How pet companies selling CBD products are navigating legality

Pet companies that have entered the CBD segment have mostly chosen to go the supplements route, partnering with the National Animal Supplement Council (NASC) and adhering to the industry group’s regulations as strictly as they can.

Treatibles is one of the more established players in the CBD pet products market, having launched their initial product line in 2013 and existing in the cannabis space since 2008.


Treatibles, a veteran in the CBD space, offers a full lineup of pet products including hard and soft chews, capsules, creams and oils. | Courtesy Treatibles

“Navigating these changing waters is something Treatibles is comfortable with and proactive about,” said Julianna Carella, company founder and CEO. “Our long history in the cannabis space began in 2008, and we have been on the forefront of cannabis and hemp regulatory compliance ever since. Understanding the nuances of compliant packaging and marketing of a CBD product is a huge undertaking, and we are glad to have successfully achieved this through our work with NASC.”

Earth Animal ventured into the pet CBD market two years ago, starting in 2017 with one year of intensive product research before launching the final products in 2018. According to company Co-founder Dr. Bob Goldstein, Earth Animal will limit its CBD-containing pet products to the supplement space until AAFCO gives the green light to include the ingredient in pet foods or treats.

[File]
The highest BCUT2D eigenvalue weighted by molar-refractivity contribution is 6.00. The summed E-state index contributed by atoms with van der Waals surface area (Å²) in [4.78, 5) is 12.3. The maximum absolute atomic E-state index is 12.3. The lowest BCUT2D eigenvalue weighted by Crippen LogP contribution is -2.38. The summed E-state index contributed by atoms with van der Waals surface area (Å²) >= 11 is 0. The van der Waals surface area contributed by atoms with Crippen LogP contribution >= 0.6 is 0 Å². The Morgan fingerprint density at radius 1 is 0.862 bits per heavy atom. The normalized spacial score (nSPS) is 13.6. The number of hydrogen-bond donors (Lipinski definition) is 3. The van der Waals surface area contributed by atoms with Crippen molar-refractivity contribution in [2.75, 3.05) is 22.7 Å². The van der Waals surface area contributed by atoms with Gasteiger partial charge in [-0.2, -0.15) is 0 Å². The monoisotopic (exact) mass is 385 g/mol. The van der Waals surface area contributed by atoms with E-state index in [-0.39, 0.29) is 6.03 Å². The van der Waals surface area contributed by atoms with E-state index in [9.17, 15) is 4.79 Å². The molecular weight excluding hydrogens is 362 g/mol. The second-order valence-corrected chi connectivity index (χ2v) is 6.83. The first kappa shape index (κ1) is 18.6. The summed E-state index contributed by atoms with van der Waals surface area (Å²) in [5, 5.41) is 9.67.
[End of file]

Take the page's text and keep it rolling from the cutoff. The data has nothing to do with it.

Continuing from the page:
Earth Animal provides the Nature’s Comfort zen line, which is veterinarian-formulated and includes the Zen-Pen for dogs and cats. The product contains full-spectrum hemp with naturally occurring CBD. | Courtesy Earth Animal

“We’re a member of [NASC], and we use their guidelines and make sure we meet every one of their guidelines,” said Goldstein. “We feel confident that if we stay with the NASC guidelines and we meet everything that they’re requesting, we are doing it the right way and we shouldn’t have any problems. From a federal level, I don’t think there are any problems. Various states are going to have their own opinions, and we’ll just take those states on an individual basis and work with NASC to satisfy what the state is asking from us.”

Education is playing a significant component in getting products out there safely, both on the retail side and directly to pet owners.

“We’re out there every chance we get,” said Heidi Hill, owner of Holistic Hound, which has been in the CBD pet product space since 2015. “We hope that word gets out to retailers to help them know what to look for when they’re vetting companies. Like, how long have they been in the business? Do they have a background in health and wellness? Are they a member of NASC? Is their hemp organically grown or certified organic? Do they provide third-party testing on their website, not upon request — is it out there for the public to see?”


Holistic Hound has taken things one step further with the recent release of its full spectrum cannabigerol (CBG) oil for pets. CBG is known as the chemical parent of CBD and THC, with its own set of benefits. | Courtesy Holistic Hound